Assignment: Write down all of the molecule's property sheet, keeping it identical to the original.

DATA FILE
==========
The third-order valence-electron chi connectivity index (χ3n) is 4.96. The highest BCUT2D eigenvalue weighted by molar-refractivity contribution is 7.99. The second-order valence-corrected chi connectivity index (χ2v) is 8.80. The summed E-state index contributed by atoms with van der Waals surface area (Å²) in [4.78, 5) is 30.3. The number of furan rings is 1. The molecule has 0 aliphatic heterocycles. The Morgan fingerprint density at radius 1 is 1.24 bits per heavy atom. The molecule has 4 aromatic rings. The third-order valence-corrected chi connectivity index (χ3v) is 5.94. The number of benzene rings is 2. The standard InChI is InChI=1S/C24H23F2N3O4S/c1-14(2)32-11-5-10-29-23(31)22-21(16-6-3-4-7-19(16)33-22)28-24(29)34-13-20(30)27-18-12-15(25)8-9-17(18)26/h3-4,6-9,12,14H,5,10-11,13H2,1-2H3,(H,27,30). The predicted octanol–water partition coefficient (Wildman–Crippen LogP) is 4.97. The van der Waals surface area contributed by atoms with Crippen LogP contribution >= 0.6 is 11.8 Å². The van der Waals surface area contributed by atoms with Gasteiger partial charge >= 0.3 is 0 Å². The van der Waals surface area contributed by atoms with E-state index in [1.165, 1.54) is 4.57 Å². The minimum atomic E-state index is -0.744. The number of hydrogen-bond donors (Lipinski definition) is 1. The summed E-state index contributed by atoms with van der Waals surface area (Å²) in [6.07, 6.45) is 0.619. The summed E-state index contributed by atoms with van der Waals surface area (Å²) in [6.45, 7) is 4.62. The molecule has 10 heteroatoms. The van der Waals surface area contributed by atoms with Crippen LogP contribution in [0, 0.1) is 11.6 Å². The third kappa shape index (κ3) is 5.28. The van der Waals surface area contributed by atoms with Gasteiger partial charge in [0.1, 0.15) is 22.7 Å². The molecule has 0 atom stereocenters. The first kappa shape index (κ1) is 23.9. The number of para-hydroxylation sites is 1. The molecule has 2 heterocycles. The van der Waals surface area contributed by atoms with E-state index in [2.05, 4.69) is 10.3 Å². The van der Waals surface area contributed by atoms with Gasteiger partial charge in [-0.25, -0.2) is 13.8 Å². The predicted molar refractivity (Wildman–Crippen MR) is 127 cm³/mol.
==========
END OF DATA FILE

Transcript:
The third-order valence-electron chi connectivity index (χ3n) is 4.96. The highest BCUT2D eigenvalue weighted by molar-refractivity contribution is 7.99. The second-order valence-corrected chi connectivity index (χ2v) is 8.80. The summed E-state index contributed by atoms with van der Waals surface area (Å²) in [4.78, 5) is 30.3. The number of furan rings is 1. The molecule has 0 aliphatic heterocycles. The Morgan fingerprint density at radius 1 is 1.24 bits per heavy atom. The molecule has 4 aromatic rings. The third-order valence-corrected chi connectivity index (χ3v) is 5.94. The number of benzene rings is 2. The standard InChI is InChI=1S/C24H23F2N3O4S/c1-14(2)32-11-5-10-29-23(31)22-21(16-6-3-4-7-19(16)33-22)28-24(29)34-13-20(30)27-18-12-15(25)8-9-17(18)26/h3-4,6-9,12,14H,5,10-11,13H2,1-2H3,(H,27,30). The predicted octanol–water partition coefficient (Wildman–Crippen LogP) is 4.97. The van der Waals surface area contributed by atoms with Crippen LogP contribution >= 0.6 is 11.8 Å². The van der Waals surface area contributed by atoms with Gasteiger partial charge >= 0.3 is 0 Å². The van der Waals surface area contributed by atoms with E-state index in [1.165, 1.54) is 4.57 Å². The minimum atomic E-state index is -0.744. The number of hydrogen-bond donors (Lipinski definition) is 1. The summed E-state index contributed by atoms with van der Waals surface area (Å²) in [6.07, 6.45) is 0.619. The summed E-state index contributed by atoms with van der Waals surface area (Å²) in [6.45, 7) is 4.62. The molecule has 10 heteroatoms. The van der Waals surface area contributed by atoms with Crippen LogP contribution in [0, 0.1) is 11.6 Å². The third kappa shape index (κ3) is 5.28. The van der Waals surface area contributed by atoms with Gasteiger partial charge in [0.1, 0.15) is 22.7 Å². The molecule has 0 atom stereocenters. The first kappa shape index (κ1) is 23.9. The number of para-hydroxylation sites is 1. The molecule has 2 heterocycles. The van der Waals surface area contributed by atoms with E-state index in [2.05, 4.69) is 10.3 Å². The van der Waals surface area contributed by atoms with Gasteiger partial charge in [-0.25, -0.2) is 13.8 Å². The predicted molar refractivity (Wildman–Crippen MR) is 127 cm³/mol.